Tuesday, May 20, 2014


The 60th anniversary of Brown v. Board of Education has renewed interest in the persistent lack of diversity and achievement gaps in public school populations.

Claims are often made that cite lack of diversity as the cause of low achievement among underperforming groups.  A couple days ago I read this refrain again in an Ed  Source article by the ED of the California School Board Association. A topic of much research for a number of decades, there remains scant evidence to positively correlate diversity and  achievement.  US Supreme Court decisions have noted the inherent racism implicit in the notion that education is precluded by lack of diversity - that is,  it is a fundamentally racist idea that students of color won't learn sufficiently unless they are in multiracial classroom settings, assuming  that other instructional resources are equal (and that's a large assumption).

Yet proponents of the SFUSD assignment system continue to maintain that increased diversity results in increased achievement regardless of the paucity of available data. Where is the requisite evidence to support public policy? Most data on the subject shows a persistence achievement gap both in more and less diversified  schools in SFUSD and elsewhere. This achievement gap  is partially the result of not watching the ball. We have policies and  board resolutions about any number of issues  but rarely about achievement,  Commissioner Haney's recent interest in hats and headwear at schools notwithstanding.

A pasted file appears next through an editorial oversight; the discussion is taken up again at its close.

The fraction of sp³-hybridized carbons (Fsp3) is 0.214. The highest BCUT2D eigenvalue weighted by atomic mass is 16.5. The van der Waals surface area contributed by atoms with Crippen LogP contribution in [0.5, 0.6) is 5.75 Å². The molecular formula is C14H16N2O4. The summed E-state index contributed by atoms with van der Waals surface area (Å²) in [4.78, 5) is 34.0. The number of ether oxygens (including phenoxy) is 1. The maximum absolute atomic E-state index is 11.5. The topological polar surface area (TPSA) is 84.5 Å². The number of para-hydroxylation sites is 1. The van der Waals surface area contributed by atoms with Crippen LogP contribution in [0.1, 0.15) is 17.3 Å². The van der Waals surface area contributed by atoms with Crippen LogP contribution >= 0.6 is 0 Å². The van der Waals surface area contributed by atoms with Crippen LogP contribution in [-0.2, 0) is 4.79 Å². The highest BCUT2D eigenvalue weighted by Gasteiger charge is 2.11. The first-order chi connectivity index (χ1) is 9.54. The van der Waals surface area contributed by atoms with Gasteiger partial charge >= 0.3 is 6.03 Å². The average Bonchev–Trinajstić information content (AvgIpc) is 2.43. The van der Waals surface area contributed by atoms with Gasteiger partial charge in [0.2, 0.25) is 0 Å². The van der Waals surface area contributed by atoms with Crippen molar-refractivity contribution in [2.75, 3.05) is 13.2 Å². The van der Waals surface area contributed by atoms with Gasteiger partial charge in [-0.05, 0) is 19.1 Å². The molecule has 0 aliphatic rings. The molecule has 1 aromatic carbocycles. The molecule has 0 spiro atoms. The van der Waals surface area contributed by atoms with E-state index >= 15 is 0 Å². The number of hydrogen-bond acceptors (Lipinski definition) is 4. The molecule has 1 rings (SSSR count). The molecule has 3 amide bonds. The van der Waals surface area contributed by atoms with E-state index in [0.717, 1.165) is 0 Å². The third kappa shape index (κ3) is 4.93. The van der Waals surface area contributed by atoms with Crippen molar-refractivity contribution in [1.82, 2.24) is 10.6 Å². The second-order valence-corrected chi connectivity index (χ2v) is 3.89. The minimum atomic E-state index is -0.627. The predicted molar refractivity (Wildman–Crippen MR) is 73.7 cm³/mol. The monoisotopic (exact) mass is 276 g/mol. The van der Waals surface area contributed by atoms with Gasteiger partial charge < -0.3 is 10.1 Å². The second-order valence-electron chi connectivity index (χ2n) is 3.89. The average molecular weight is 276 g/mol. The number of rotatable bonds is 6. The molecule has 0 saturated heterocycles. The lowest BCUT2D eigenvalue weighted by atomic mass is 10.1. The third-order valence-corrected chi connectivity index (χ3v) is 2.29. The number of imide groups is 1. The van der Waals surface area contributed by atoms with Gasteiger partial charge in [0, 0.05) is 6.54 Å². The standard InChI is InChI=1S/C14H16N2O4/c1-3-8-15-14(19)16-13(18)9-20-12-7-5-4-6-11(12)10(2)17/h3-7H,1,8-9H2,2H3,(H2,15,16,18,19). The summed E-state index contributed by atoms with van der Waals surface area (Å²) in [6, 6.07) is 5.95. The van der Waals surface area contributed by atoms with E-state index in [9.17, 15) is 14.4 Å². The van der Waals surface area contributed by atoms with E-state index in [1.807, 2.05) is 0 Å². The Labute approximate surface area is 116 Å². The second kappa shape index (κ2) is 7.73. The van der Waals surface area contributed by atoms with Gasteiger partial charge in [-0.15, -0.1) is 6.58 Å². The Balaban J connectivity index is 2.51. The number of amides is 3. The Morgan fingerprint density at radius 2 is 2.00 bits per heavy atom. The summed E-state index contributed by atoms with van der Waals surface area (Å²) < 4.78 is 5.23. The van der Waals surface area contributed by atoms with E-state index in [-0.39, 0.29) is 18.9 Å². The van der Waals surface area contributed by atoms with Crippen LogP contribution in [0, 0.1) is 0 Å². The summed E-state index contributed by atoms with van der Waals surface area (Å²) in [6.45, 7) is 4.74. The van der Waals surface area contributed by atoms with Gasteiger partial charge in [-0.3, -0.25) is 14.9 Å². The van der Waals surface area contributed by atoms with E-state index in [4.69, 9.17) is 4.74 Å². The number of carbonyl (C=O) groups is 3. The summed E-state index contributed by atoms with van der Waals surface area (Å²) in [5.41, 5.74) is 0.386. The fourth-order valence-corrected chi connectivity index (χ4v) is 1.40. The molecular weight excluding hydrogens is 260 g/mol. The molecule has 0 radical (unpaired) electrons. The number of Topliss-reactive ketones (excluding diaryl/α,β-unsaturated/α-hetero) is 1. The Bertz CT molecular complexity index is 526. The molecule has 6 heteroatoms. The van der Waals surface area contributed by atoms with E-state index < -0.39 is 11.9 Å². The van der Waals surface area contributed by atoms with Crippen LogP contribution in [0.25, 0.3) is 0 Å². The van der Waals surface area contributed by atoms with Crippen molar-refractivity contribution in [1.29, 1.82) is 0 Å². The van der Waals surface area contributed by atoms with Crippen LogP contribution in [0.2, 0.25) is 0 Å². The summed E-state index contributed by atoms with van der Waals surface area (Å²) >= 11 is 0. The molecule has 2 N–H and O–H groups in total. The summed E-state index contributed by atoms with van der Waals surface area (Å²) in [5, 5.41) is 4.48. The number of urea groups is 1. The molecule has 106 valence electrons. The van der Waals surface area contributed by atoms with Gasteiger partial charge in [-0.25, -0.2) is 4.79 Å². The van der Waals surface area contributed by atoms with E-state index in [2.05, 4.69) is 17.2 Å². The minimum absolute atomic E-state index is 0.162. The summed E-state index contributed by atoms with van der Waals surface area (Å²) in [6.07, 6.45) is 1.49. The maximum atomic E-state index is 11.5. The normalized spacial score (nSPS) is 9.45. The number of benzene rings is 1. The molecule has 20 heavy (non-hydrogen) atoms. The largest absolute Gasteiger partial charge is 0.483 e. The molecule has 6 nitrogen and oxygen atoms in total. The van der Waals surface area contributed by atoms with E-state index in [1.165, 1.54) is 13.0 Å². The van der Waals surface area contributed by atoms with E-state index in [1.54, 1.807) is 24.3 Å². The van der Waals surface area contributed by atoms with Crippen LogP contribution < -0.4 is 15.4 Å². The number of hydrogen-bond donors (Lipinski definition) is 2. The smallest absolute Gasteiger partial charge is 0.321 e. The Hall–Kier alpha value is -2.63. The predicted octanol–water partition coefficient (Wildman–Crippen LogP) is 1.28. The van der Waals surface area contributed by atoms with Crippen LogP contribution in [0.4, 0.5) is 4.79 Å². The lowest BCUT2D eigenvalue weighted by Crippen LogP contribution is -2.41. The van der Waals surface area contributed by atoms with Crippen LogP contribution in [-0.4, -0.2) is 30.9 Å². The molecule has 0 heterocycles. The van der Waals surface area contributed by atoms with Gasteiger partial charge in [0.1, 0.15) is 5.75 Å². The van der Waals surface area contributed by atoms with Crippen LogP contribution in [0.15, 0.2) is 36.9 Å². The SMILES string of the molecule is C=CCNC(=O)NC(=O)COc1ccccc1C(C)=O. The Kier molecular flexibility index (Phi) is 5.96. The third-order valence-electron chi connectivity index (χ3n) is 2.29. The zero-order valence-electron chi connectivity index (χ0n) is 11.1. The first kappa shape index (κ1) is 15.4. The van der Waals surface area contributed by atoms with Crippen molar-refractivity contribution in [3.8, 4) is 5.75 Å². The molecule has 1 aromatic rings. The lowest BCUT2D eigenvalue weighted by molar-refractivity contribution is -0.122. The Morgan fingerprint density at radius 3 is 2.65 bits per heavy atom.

It goes without saying, diversity is a good unto itself as an integrated society is a cohesive nation. We don't need a proven link to improved student outcome for diversity to be part of assignment policy. At the same time efforts to end geographic segregation shouldn't divert us from the core purpose of education, which by all accounts is academic achievement. After all, the purpose of public schools is education. Integration came as a secondary purpose.

I understand that some might say  that schools should not be examples of segregation - that socialization is an equally important component of public education - that the schools should be the flowerbed of an integrated society.  I can't deny the truth in that. There's obviously a compelling reason for schools to be integrated, but schools should not spend their dollars on costly efforts at undoing the residential patterns that drive segregated schools,  then cite as the cause of academic failure the lack of integration when, at the same time, money is being diverted from instructional improvement for expensive assignment policies. The day to day task of education needs to proceed unfettered by policies that use vast amounts  of education dollars for purposes other than for raising achievement. The best way to integrate society is to raise the level of education among all segments of society and the best way to do that is to focus on achievement.